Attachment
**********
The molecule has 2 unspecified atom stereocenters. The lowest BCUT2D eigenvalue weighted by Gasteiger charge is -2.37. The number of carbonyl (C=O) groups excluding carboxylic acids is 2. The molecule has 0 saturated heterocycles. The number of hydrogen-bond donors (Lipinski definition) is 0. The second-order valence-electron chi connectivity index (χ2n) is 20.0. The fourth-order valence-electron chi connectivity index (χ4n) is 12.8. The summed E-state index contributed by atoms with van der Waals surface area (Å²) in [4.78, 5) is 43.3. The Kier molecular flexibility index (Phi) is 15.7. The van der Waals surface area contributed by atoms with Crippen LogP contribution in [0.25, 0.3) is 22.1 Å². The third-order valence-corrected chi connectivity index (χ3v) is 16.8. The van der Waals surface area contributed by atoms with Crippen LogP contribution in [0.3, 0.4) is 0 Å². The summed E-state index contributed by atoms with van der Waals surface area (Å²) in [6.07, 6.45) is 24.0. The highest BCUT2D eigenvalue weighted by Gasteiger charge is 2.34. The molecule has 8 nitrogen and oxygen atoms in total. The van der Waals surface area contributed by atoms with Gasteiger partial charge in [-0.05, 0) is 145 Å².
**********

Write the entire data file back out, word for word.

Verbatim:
The molecule has 2 unspecified atom stereocenters. The lowest BCUT2D eigenvalue weighted by Gasteiger charge is -2.37. The number of carbonyl (C=O) groups excluding carboxylic acids is 2. The molecule has 0 saturated heterocycles. The number of hydrogen-bond donors (Lipinski definition) is 0. The second-order valence-electron chi connectivity index (χ2n) is 20.0. The fourth-order valence-electron chi connectivity index (χ4n) is 12.8. The summed E-state index contributed by atoms with van der Waals surface area (Å²) in [4.78, 5) is 43.3. The Kier molecular flexibility index (Phi) is 15.7. The van der Waals surface area contributed by atoms with Crippen LogP contribution in [0.25, 0.3) is 22.1 Å². The third-order valence-corrected chi connectivity index (χ3v) is 16.8. The van der Waals surface area contributed by atoms with Crippen LogP contribution in [0.3, 0.4) is 0 Å². The summed E-state index contributed by atoms with van der Waals surface area (Å²) in [6.07, 6.45) is 24.0. The highest BCUT2D eigenvalue weighted by Gasteiger charge is 2.34. The molecule has 8 nitrogen and oxygen atoms in total. The van der Waals surface area contributed by atoms with Gasteiger partial charge in [-0.05, 0) is 145 Å².